After a number of observations and scientific articles signed by hundreds of physicists and astronomers, the first dark energy measurement was obtained, the mysterious energy that occupies 75% of the universe that makes it constantly expand.
75% of the universe that makes it constantly expand.
The measures are the result of the international project Boss (Baryon Oscillation Spectroscopic Survey), conducted as part of the SDSS-III program (Sloan Digital Sky Survey-III) and the articles are published in the journal Monthly Notices of the Royal Astronomical Society.
“We have spent five years collecting measurements of 1.2 million galaxies over one quarter of the sky to map out the structure of the Universe over a volume of 650 cubic billion light years”, says Jeremy Tinker, New York University, one of the coordinators of the research. “This map has allowed us to make the best measurements yet of the effects of dark energy in the expansion of the Universe. We are making our results and map available to the world”.
The results of this effort have been filed in recent days on arXiv.org: the map allows to make one of the most precise measurements yet of the dark energy currently driving the accelerated expansion of the Universe. The map provides important information on the dark energy, which occupies 25% of the universe and whose composition is still unknown. “We’ve made the largest map for studying the 95% of the universe that is dark”, noted David Schlegel, an astrophysicist at Lawrence Berkeley National Laboratory and principal investigator for BOSS. “In this map, we can see galaxies being gravitationally pulled towards other galaxies by dark matter. And on much larger scales, we see the effect of dark energy ripping the universe apart”. The Boss project in fact took advantage of some features of the cosmic background radiation to calculate the position of galaxies within 6 billion light years from Earth with a margin of error of 1%.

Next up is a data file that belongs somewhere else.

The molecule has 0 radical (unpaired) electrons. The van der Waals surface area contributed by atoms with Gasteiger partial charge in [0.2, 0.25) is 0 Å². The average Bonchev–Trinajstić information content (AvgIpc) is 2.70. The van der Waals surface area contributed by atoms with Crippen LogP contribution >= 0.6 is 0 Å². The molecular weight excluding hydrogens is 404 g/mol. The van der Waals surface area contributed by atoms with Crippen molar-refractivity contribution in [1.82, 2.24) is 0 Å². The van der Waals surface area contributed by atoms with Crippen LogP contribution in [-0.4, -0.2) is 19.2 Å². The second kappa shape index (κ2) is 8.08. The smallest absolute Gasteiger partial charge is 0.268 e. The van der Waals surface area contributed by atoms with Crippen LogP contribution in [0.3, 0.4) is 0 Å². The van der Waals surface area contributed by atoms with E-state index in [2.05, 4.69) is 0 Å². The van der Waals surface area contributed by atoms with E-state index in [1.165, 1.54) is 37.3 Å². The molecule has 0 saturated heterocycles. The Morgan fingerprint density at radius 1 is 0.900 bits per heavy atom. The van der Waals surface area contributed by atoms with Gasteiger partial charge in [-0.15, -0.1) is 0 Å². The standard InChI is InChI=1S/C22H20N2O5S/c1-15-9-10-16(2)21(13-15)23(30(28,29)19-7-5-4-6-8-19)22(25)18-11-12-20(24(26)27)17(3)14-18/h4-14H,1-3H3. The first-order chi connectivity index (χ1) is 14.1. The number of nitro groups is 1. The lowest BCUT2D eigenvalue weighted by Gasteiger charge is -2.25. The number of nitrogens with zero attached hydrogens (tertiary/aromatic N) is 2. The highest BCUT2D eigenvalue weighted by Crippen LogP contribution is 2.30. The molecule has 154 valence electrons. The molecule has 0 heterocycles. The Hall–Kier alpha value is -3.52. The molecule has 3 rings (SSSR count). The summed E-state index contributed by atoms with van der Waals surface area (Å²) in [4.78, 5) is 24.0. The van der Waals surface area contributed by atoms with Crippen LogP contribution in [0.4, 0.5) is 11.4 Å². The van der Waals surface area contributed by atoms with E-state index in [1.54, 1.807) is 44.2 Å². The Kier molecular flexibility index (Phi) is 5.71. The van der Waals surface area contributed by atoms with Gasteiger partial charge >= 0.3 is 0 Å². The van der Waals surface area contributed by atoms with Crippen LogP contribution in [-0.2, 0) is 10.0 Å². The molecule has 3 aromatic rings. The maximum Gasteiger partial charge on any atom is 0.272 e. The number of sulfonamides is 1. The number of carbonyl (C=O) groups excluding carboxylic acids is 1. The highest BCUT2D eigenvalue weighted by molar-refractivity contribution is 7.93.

A section of the map, showing about 10% of the total. Copyright Jeremy Tinker and the SDSS-III collaboration.
These are information that allow scientists to re-examine Albert Einstein’s theory of relativity on a cosmological scale, found Shirley Ho, the Berkeley Lab and Carnegie Mellon University.
“The results from BOSS provide a solid foundation for even more precise future measurements, such as those we expect from the Dark Energy Spectroscopic Instrument (DESI)”, says Natalie Roe, Physics Division director at Berkeley. “DESI will construct a more detailed 3D map in a volume of space ten times larger to precisely characterize dark energy, and ultimately the future of our universe”.